66 found
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  1. Species of Mind: The Philosophy and Biology of Cognitive Ethology.Colin Allen & Marc Bekoff - 1997 - MIT Press.
    The heart of this book is the reciprocal relationship between philosophical theories of mind and empirical studies of animal cognition.
  2. Wild Justice: The Moral Lives of Animals.Marc Bekoff & Jessica Pierce - 2009 - University of Chicago Press.
    Scientists have long counseled against interpreting animal behavior in terms of human emotions, warning that such anthropomorphizing limits our ability to understand animals as they really are. Yet what are we to make of a female gorilla in a German zoo who spent days mourning the death of her baby? Or a wild female elephant who cared for a younger one after she was injured by a rambunctious teenage male? Or a rat who refused to push a lever for food (...)
     
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  3. Nature's Purposes: Analyses of Function and Design in Biology.Colin Allen, Marc Bekoff & George V. Lauder (eds.) - 1998 - MIT Press.
  4.  77
    The Cognitive Animal: Empirical and Theoretical Perspectives on Animal Cognition.Marc Bekoff, Colin Allen & Gordon M. Burghardt (eds.) - 2002 - MIT Press.
    The fifty-seven original essays in this book provide a comprehensive overview of the interdisciplinary field of animal cognition.
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  5. Species of Mind. The Philosophy and Biology of Cognitive Ethology.Colin Allen & Marc Bekoff - 2002 - Journal for General Philosophy of Science / Zeitschrift für Allgemeine Wissenschaftstheorie 33 (1):163-168.
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  6. Wild Justice: The Moral Lives of Animals.Marc Bekoff & Jessica Pierce - 2010 - University of Chicago Press.
     
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  7.  99
    Biological Function, Adaptation, and Natural Design.Colin Allen & Marc Bekoff - 1995 - Philosophy of Science 62 (4):609-622.
    Recently something close to a consensus about the best way to naturalize the notion of biological function appears to be emerging. Nonetheless, teleological notions in biology remain controversial. In this paper we provide a naturalistic analysis for the notion of natural design. Many authors assume that natural design should be assimilated directly to function. Others find the notion problematic because it suggests that evolution is a directed process. We argue that both of these views are mistaken. Our naturalistic account does (...)
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  8. Wild Justice and Fair Play: Cooperation, Forgiveness, and Morality in Animals. [REVIEW]Marc Bekoff - 2004 - Biology and Philosophy 19 (4):489-520.
    In this paper I argue that we can learn much about wild justice and the evolutionary origins of social morality – behaving fairly – by studying social play behavior in group-living animals, and that interdisciplinary cooperation will help immensely. In our efforts to learn more about the evolution of morality we need to broaden our comparative research to include animals other than non-human primates. If one is a good Darwinian, it is premature to claim that only humans can be empathic (...)
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  9. Animal Minds, Cognitive Ethology, and Ethics.Colin Allen & Marc Bekoff - 2007 - Journal of Ethics 11 (3):299-317.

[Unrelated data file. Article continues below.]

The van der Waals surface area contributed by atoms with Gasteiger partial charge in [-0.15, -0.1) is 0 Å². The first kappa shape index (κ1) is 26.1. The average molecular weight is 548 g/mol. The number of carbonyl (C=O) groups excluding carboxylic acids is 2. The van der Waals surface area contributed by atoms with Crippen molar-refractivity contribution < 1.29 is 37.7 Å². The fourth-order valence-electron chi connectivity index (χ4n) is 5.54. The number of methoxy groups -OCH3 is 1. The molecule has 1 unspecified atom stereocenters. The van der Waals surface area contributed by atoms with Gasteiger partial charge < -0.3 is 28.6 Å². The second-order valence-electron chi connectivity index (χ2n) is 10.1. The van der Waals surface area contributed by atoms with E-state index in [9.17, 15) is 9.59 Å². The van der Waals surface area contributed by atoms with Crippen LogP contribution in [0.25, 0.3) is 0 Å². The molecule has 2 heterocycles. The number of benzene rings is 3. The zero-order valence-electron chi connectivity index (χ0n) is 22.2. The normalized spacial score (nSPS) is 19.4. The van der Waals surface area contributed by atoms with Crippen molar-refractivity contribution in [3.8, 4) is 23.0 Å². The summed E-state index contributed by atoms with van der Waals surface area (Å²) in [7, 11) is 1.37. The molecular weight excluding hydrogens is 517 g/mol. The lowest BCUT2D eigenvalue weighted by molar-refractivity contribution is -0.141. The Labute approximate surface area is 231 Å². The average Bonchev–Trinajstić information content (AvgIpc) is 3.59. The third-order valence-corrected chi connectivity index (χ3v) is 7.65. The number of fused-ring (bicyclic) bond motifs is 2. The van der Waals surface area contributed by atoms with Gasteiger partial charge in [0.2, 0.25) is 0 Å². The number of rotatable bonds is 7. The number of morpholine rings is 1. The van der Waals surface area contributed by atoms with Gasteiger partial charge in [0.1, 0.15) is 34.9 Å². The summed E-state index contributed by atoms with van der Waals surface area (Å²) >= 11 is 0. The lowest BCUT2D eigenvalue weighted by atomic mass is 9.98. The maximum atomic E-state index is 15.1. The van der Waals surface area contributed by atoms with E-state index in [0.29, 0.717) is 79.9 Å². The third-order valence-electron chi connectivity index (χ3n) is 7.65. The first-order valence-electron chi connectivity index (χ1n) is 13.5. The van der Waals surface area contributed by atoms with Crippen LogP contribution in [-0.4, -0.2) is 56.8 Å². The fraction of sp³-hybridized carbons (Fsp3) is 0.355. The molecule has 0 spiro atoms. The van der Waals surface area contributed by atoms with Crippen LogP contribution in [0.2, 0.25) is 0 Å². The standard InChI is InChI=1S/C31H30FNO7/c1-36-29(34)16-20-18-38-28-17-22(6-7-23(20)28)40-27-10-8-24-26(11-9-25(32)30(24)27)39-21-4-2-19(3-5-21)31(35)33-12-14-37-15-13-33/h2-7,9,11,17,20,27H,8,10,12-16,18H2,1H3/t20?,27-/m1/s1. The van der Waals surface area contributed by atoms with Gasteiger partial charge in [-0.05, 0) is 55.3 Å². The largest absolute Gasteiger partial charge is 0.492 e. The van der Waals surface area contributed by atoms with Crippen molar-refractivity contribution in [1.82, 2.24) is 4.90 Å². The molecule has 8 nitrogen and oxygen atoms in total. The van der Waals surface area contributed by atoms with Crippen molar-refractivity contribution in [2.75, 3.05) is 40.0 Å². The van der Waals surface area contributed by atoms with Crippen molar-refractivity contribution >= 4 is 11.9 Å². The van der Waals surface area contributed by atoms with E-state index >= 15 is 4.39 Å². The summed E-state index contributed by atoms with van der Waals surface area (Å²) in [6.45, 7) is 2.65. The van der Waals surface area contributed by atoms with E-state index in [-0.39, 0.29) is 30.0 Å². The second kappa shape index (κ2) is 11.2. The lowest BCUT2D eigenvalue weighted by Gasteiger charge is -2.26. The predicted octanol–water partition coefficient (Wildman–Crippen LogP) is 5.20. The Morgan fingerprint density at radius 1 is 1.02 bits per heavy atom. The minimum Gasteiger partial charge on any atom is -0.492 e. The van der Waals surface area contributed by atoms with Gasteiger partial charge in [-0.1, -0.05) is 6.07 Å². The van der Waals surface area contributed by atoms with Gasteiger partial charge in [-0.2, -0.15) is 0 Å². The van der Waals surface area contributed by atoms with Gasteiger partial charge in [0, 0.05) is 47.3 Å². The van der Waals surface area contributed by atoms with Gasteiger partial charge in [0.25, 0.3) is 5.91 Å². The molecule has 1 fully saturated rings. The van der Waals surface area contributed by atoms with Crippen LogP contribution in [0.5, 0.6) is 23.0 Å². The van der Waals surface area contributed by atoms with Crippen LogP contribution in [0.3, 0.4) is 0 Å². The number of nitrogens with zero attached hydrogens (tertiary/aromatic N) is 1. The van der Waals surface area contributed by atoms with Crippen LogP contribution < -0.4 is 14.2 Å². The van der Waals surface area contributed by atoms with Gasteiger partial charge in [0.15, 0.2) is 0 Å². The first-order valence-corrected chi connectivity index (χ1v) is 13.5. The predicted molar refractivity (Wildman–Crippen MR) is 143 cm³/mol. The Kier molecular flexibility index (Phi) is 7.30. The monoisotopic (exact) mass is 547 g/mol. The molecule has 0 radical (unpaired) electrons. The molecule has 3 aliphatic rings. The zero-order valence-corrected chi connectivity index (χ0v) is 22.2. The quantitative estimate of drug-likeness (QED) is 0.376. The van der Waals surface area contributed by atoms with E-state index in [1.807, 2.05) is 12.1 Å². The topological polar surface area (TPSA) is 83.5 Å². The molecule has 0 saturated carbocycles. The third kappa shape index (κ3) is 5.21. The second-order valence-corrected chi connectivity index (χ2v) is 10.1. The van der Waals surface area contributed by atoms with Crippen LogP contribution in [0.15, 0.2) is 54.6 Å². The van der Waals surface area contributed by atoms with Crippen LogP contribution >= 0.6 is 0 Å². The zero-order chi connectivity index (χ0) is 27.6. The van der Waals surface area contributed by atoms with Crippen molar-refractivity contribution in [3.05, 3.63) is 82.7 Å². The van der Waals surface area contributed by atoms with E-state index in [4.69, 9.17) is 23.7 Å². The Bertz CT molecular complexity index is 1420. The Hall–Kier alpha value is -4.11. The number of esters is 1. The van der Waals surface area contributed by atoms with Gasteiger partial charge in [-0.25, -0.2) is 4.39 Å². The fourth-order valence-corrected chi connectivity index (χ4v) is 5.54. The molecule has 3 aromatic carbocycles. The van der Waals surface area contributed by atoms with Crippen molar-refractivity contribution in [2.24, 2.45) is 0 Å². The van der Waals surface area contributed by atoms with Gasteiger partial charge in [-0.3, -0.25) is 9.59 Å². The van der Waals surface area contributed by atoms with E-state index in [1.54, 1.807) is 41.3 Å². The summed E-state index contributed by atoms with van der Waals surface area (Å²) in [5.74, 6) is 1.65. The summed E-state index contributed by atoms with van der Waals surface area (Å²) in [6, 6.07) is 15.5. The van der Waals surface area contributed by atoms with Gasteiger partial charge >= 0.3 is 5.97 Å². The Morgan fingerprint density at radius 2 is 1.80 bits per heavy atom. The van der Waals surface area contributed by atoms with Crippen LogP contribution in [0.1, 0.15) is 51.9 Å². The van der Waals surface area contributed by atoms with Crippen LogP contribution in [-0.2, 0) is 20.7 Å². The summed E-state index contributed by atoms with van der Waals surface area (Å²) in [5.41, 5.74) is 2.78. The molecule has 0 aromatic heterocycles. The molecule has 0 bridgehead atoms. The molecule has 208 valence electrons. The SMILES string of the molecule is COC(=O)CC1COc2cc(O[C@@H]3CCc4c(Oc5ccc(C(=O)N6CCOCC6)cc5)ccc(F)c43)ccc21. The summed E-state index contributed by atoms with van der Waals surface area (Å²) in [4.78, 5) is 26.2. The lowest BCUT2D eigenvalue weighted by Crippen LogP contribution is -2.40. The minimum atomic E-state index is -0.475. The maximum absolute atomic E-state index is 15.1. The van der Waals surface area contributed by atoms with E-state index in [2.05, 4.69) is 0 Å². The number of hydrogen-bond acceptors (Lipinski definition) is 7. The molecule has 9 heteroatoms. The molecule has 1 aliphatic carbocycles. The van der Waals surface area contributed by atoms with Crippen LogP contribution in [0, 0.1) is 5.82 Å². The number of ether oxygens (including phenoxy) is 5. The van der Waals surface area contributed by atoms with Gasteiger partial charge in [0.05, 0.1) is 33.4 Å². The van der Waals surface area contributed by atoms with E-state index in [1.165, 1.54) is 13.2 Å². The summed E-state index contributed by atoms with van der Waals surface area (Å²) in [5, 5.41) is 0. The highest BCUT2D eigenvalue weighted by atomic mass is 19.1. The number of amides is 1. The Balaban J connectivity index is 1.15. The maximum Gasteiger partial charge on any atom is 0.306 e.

Our goal in this paper is to provide enough of an account of the origins of cognitive ethology and the controversy surrounding it to help ethicists to gauge for themselves how to balance skepticism and credulity about animal minds when communicating with scientists. We believe that ethicists’ arguments would benefit from better understanding of the historical roots of ongoing controversies. It is not appropriate to treat some widely reported results in animal cognition as if their interpretations are a matter of (...)
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  10.  17
    Birdsong and the “Problem” of Nature and Nurture: Endless Chirping About Inadequate Evidence or Merely Singing the Blues About Inevitable Biases in, and Limitations of, Human Inference?Marc Bekoff - 1988 - Behavioral and Brain Sciences 11 (4):631-631.
  11. Animal Play and the Evolution of Morality: An Ethological Approach.Colin Allen & Marc Bekoff - 2005 - Topoi 24 (2):125-135.
    In this paper we argue that there is much to learn about “wild justice” and the evolutionary origins of morality – behaving fairly – by studying social play behavior in group-living mammals. Because of its relatively wide distribution among the mammals, ethological investigation of play, informed by interdisciplinary cooperation, can provide a comparative perspective on the evolution of ethical behavior that is broader than is provided by the usual focus on primate sociality. Careful analysis of social play reveals rules of (...)
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  12.  12
    The Communication of Play Intention: Are Play Signals Functional?Marc Bekoff - 1975 - Semiotica 15 (3).
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  13.  55
    Readings in Animal Cognition.Marc Bekoff & Dale W. Jamieson (eds.) - 1996 - MIT Press.
    This collection of 24 readings is the first comprehensive treatment of important topics by leading figures in the rapidly growing interdisciplinary field of...
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  14. Animal Passions and Beastly Virtues: Cognitive Ethology as the Unifying Science for Understanding the Subjective, Emotional, Empathic, and Moral Lives of Animals.Marc Bekoff - 2006 - Zygon 41 (1):71-104.
  15. Consciousness and Self in Animals: Some Reflections.Marc Bekoff - 2003 - Zygon 38 (2):229-245.